according to US immigration policies and railroad company regulations.15 United
States public health officials used methods developed by the US military for
conducting medical screenings. Officials required every bracero to undergo long
physical examinations, with chest x-rays to check for tuberculosis, serological
tests to check for venereal disease, psychological profiling, and a chemical
bath.16 They
tested every applicant to check if he would perform the labor expected of them.
One test in particular that proved the applicant was suited for the job, was the
checking of their hands. They checked for calluses and their bodies for scars,
as callouses was visual proof of their experience in intense labor work. As
soon as these men were granted permission to procced to the next revision,
tensions quickly escalated, as many would undergo several excruciating
examinations braceros recall as inhumane. Artemio
Guerra de Leon, a bracero participant, recalls waiting three hours in the nude
to undergo program selection.17  Another man recalls his father’s experience as
he states, “While my father appreciated the opportunity to work as a bracero to
support his family in his hometown, he was like someone sent war, reluctantly
talking about the abuse he experienced at the recruiting centers in Mexico, and
the inhumane working and living conditions he endured in the United States. I will
never forget the time when he first told me about being forced to strip naked
and being sprayed with DDT in a large warehouse full of other young men, while
being inspected by American
labor recruiting officials. That was one of the few times I saw my father
express anguish.”18
Both testimonies tell stories of what a bracero had to undergo in order to get
a contract, as many did not expect to undergo these tests, but in hopes of
prospering they did what they had to for their families. Once given contracts
many were housed in unsanitary conditions.  

Bittersweet Harvest: The
Bracero Program 1942-1964 / Cosecha Amarga Cosecha Dulce: El programa Bracero
1942-1964, discusses the broken promises that many Braceros faced upon arriving
to the United States. Poor housing conditions, disputes over pay,
discrimination, inadequate health care, and a lack of worker representation
were some of the braceros’ common grievances.19
Workers were sometimes housed in converted barns and makeshift tents with
limited water, heat, and sanitary facilities. They were often transported in
unsafe and poorly operated vehicles. Although the work was grueling and housing
substandard, many braceros endured these conditions, hoping to make more money
than they would at home.20
The problems discussed in this article were not mentioned by either the
American and Mexican Government. The article views the Bracero Program as an
act of exploitation as several farmers prospered financially.

In
the United States farmers were able to request Mexican labor for a designated
amount of time by submitting applications to the government as it allowed them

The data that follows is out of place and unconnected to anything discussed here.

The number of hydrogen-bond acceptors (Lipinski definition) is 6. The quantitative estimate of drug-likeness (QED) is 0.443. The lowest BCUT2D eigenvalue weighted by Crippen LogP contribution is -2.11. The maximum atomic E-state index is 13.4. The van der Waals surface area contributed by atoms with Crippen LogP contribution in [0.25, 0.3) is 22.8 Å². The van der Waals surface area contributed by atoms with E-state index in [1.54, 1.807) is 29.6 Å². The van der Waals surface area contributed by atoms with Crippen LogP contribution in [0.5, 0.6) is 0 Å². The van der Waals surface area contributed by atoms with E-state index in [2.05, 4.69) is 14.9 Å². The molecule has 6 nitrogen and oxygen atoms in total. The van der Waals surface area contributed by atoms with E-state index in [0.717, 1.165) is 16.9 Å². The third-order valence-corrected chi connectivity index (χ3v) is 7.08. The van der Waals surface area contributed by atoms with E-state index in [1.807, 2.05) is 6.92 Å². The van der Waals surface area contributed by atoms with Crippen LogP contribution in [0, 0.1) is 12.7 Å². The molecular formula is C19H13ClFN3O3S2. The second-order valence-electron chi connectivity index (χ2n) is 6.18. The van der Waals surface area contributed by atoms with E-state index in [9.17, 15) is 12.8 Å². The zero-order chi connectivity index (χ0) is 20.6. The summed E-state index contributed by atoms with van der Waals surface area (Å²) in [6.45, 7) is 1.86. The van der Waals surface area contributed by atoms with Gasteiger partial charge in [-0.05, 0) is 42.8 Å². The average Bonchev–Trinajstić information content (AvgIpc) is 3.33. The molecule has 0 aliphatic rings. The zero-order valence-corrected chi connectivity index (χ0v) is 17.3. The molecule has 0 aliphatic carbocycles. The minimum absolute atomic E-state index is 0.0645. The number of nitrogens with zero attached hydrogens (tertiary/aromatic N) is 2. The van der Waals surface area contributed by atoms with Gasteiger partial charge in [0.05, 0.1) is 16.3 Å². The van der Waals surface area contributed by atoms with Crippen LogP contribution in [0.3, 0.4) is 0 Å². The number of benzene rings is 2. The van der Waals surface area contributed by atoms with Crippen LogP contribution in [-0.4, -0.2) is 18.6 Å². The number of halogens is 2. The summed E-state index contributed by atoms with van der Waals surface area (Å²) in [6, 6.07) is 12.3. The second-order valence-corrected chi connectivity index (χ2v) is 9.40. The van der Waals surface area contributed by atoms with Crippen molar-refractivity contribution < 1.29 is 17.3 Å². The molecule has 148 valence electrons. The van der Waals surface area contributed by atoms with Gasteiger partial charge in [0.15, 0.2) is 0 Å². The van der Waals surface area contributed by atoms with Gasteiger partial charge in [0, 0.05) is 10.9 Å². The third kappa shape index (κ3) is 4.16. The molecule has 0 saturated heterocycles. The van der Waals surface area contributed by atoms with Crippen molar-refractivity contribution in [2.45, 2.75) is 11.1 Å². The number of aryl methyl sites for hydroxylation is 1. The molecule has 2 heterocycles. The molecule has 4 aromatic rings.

to fill their labor needs without hiring in the fall and firing workers once
the harvest was completed. The Bracero Program also gave American farmers the
ability to negotiate their labor needs without worrying about the demands of
labor unions, and it made it much more profitable to hire temporary workers
compared to domestic workers.21 Once American farmers
realized the economic benefits of renting labor from Mexico, it became a
full-fledged agricultural industry. For Mexico, the Bracero Program provided
the opportunity to assist in the war effort. It also gave Mexican labor an
opportunity to work for a higher wage, some of which made its way back to the
Mexican economy. Once contracted as soon as they arrived
at their work sites, it was very difficult for the bracero to complain or voice
his concerns over any type of issue. In many cases, the braceros were
expendable, because the threat of returning a contracted to Mexico if he did
not meet the demands of the job without complaint was usually enough for
workers to conform to grower it very difficult for the braceros to affect any
type of change if they felt their situation was unfair.22
The threat of deportation prevented most protests and made it easy for planters
to disregard any type of bracero protest that did arise.  In many cases, braceros were forced to buy
necessities like food and clothing from employer-owned stores. Elea- nor Martin
noted that the store clerk would mark down the braceros’ cha number so
their purchases could be deducted from their paychecks. Martin also recalls
that, on farms not large enough to sustain their own commissary store, farmers
would load their braceros onto trucks to go to the local town store, where they
paid from their weekly – out much competition for these company stores because
of restricted access, farmers maintained monopoly pricing control.23

The
following shows part of the contract signed by the bracero applicants and
states,

“The
agreement stated (United States Executive Agreement series 278, 1943:3) 1.
Mexican Laborers shall not be subject to the military draft. 2. Discrimination
against braceros is forbidden. 3. They shall be guaranteed transportation,
food, hospitalization and repatriation. 4. They shall not be used to displace
other workers nor to lower wages. 5. Contracts made by employee and employer
will be made under the supervision of the Mexican government and shall be
written in Spanish. 6. Expenses incurred for transportation and lodgings from
point of origin to destination shall be paid by the employer who will be reimbursed
by sub- employer. With regard to word and salary, the principal points were: 1.